The One-to-One Principle, first formulated in the earliest Dublin Core meeting, dictates that a metadata description should refer to just one resource. This principle was articulated in the recognition that most existing metadata records, in practice, combined descriptions of what might conceptually be seen as multiple distinct entities. For example, metadata records about books routinely included information such as the affiliation of an author (i.e., a property of the author), or the metadata record about a painting (e.g., "Mona Lisa") might include description of the photograph itself (a JPEG image).
The basic idea behind the One-to-One Principle became a fundamental feature of the RDF data model, which required that distinct resources be identified, distinguished, and described separately, as in the case of the original "Mona Lisa", created in 1506 by Leonardo da Vinci, and a photograph of "Mona Lisa" created in 2008 by John Smith. Accepting RDF as the foundational model for metadata allowed Dublin Core descriptions both to respect the One-to-One Principle and to transcend the limitations of "flat" single-resource descriptions.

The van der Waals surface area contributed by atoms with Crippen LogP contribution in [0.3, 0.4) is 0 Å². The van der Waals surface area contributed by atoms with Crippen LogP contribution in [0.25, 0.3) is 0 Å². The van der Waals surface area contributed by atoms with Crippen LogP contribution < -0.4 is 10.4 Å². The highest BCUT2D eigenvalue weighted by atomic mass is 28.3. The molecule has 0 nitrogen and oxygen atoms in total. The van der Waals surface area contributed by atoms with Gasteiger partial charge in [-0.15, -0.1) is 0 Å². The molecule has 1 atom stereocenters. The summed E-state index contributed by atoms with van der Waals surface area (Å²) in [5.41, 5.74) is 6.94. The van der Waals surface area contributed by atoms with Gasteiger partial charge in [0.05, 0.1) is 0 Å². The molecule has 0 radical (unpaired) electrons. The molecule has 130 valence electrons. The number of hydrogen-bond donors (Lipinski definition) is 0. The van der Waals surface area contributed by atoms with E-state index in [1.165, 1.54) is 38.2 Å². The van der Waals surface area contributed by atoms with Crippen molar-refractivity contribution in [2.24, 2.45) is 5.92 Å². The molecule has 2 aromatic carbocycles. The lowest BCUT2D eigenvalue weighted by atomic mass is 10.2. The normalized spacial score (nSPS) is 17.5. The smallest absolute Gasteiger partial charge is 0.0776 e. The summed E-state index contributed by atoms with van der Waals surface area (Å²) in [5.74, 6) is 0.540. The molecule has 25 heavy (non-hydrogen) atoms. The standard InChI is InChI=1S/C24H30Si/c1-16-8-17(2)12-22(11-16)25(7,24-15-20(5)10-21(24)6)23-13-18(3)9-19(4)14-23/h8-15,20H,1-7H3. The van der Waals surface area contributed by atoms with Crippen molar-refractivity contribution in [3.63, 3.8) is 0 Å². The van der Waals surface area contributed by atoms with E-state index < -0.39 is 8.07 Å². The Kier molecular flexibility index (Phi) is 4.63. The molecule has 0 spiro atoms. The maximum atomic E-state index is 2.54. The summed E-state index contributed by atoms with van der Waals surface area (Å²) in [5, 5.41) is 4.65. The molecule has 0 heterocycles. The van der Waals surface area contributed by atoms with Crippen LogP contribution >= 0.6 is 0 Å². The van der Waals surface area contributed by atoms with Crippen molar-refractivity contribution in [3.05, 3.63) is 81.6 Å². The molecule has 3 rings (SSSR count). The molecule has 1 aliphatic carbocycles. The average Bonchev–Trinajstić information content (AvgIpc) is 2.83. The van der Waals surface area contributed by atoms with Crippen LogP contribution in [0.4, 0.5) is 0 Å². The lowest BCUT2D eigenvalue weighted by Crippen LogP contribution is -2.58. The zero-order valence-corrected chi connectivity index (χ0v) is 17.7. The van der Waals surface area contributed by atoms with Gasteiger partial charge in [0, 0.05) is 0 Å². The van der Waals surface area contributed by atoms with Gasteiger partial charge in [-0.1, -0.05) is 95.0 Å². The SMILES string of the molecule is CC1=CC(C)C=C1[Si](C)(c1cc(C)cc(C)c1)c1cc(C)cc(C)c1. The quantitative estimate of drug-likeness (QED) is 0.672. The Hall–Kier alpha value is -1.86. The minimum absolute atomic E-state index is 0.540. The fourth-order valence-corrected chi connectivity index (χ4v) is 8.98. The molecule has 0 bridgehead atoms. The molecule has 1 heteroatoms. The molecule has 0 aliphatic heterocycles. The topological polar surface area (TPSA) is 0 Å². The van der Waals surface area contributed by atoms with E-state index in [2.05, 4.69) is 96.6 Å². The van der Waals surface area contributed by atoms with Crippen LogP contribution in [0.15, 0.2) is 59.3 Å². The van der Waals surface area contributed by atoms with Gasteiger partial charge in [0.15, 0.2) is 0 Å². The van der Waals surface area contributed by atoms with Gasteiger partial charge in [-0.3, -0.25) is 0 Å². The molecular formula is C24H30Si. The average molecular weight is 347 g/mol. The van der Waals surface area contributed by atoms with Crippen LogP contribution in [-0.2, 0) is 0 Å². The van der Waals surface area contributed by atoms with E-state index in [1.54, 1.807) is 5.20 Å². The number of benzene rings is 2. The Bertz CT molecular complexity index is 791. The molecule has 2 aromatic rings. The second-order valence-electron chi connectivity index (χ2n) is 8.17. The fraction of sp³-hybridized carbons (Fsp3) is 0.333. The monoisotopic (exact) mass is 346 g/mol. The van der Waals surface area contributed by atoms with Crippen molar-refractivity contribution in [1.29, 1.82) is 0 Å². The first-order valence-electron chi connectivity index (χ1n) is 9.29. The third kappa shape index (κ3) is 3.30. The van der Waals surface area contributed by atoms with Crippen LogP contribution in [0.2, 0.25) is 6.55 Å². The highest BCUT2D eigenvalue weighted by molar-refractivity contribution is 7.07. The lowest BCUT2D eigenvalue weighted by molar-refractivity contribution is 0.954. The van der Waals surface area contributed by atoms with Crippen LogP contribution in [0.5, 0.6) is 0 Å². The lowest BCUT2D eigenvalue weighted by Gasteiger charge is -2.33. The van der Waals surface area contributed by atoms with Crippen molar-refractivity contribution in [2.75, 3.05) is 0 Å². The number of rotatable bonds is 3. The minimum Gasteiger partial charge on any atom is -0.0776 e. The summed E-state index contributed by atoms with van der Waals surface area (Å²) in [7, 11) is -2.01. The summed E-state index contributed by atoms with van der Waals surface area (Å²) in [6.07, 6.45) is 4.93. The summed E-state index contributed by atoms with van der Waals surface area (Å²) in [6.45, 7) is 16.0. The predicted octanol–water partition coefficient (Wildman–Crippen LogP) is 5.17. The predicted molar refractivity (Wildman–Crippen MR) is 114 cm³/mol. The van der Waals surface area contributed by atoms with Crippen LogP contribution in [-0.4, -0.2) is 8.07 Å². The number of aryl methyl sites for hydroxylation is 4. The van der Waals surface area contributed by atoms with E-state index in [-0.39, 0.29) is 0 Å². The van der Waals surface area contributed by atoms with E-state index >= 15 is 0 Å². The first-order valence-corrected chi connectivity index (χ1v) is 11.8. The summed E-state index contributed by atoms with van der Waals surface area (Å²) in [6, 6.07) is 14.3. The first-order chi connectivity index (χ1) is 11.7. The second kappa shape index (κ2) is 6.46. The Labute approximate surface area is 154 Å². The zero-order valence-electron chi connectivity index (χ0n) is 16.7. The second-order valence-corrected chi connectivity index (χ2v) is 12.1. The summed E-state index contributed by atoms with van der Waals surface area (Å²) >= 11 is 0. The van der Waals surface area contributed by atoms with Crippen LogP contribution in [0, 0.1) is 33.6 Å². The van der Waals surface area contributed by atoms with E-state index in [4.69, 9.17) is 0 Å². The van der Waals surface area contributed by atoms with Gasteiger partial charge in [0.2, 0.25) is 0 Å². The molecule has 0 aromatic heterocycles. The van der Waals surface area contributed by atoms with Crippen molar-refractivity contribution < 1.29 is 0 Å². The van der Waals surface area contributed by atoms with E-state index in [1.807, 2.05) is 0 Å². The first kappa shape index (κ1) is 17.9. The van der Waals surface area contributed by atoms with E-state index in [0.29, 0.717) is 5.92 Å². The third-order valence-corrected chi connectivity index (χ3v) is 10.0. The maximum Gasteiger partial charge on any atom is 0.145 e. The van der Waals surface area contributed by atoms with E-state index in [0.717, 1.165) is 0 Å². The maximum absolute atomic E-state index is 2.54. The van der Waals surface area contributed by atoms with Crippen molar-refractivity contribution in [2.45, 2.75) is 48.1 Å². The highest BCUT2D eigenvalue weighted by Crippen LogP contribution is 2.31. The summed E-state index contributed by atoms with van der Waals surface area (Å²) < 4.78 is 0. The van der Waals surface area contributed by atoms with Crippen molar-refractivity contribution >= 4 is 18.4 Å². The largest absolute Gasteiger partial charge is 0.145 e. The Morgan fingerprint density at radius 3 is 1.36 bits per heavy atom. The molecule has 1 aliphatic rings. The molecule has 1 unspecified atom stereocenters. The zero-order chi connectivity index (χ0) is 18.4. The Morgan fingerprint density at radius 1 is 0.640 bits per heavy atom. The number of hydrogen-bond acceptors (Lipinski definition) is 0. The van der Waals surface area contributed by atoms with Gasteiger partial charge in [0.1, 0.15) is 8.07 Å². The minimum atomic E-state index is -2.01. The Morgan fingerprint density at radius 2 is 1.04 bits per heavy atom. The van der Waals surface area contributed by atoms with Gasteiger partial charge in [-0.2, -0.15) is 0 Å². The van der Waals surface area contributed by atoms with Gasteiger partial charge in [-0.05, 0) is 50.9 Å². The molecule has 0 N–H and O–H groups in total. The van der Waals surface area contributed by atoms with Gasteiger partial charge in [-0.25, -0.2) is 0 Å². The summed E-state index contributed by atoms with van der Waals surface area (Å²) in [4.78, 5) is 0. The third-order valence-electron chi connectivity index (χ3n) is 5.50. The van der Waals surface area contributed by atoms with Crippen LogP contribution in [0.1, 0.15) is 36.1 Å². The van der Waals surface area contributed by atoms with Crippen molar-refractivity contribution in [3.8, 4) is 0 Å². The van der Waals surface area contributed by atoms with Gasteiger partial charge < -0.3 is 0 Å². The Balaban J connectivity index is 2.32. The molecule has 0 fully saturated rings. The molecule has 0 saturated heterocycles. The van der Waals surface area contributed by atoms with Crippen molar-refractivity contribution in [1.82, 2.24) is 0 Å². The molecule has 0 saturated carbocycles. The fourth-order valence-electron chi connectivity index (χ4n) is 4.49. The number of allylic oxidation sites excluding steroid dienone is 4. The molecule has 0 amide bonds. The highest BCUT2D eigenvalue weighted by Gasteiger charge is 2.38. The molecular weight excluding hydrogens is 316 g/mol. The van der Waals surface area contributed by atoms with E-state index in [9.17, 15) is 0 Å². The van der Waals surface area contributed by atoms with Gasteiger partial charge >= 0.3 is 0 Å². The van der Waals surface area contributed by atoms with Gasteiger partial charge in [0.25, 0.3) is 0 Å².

What constitutes a "resource", hence a meaningful object of description, lies of course in the eye of the beholder. In a simple bibliography, a book may be described as a single resource, whereas a trained library cataloger might perceive the same book as the Expression of a Work, the particular version of which (Manifestation) is available in multiple copies (Items) -- in effect, as four separate resources requiring four separate, though related, metadata descriptions, potentially retrieved from four separate sources. The One-to-One Principle, therefore, is relative to the variety of subjective viewpoints in the world, where some people make distinctions while others do not, and others yet may draw the boundaries differently.
The principle whereby related but conceptually different entities, for example a painting and a digital image of the painting, are described by separate metadata records